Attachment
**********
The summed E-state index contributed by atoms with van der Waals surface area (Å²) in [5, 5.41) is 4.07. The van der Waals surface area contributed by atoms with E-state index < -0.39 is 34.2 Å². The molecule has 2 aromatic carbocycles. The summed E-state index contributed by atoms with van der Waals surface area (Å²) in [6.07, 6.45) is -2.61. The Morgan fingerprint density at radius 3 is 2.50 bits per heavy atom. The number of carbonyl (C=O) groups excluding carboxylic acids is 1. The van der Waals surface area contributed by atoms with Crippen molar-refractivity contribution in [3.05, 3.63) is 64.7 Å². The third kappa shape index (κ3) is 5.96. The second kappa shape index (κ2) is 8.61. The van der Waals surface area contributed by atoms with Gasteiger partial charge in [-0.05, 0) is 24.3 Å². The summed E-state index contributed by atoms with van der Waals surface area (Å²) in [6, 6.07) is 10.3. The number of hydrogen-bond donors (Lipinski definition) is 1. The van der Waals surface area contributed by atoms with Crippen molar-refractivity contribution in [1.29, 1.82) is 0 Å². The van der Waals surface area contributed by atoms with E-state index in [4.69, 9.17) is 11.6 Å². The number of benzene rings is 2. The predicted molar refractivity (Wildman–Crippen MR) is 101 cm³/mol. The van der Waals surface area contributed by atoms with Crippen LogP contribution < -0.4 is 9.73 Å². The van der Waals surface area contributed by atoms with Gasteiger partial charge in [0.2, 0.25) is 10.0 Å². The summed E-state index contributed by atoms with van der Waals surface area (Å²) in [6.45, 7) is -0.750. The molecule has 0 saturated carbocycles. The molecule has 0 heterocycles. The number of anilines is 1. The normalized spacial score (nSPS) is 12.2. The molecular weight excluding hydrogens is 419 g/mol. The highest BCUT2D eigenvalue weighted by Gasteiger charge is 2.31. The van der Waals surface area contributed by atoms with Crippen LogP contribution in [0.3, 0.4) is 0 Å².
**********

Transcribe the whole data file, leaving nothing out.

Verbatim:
The summed E-state index contributed by atoms with van der Waals surface area (Å²) in [5, 5.41) is 4.07. The van der Waals surface area contributed by atoms with E-state index < -0.39 is 34.2 Å². The molecule has 2 aromatic carbocycles. The summed E-state index contributed by atoms with van der Waals surface area (Å²) in [6.07, 6.45) is -2.61. The Morgan fingerprint density at radius 3 is 2.50 bits per heavy atom. The number of carbonyl (C=O) groups excluding carboxylic acids is 1. The van der Waals surface area contributed by atoms with Crippen molar-refractivity contribution in [3.05, 3.63) is 64.7 Å². The third kappa shape index (κ3) is 5.96. The second kappa shape index (κ2) is 8.61. The van der Waals surface area contributed by atoms with Gasteiger partial charge in [-0.05, 0) is 24.3 Å². The summed E-state index contributed by atoms with van der Waals surface area (Å²) in [6, 6.07) is 10.3. The number of hydrogen-bond donors (Lipinski definition) is 1. The van der Waals surface area contributed by atoms with Crippen molar-refractivity contribution in [1.29, 1.82) is 0 Å². The van der Waals surface area contributed by atoms with E-state index in [4.69, 9.17) is 11.6 Å². The number of benzene rings is 2. The predicted molar refractivity (Wildman–Crippen MR) is 101 cm³/mol. The van der Waals surface area contributed by atoms with Crippen LogP contribution < -0.4 is 9.73 Å². The van der Waals surface area contributed by atoms with Gasteiger partial charge in [0.2, 0.25) is 10.0 Å². The summed E-state index contributed by atoms with van der Waals surface area (Å²) in [6.45, 7) is -0.750. The molecule has 0 saturated carbocycles. The molecule has 0 heterocycles. The number of anilines is 1. The normalized spacial score (nSPS) is 12.2. The molecular weight excluding hydrogens is 419 g/mol. The highest BCUT2D eigenvalue weighted by Gasteiger charge is 2.31. The van der Waals surface area contributed by atoms with Crippen LogP contribution in [0.3, 0.4) is 0 Å².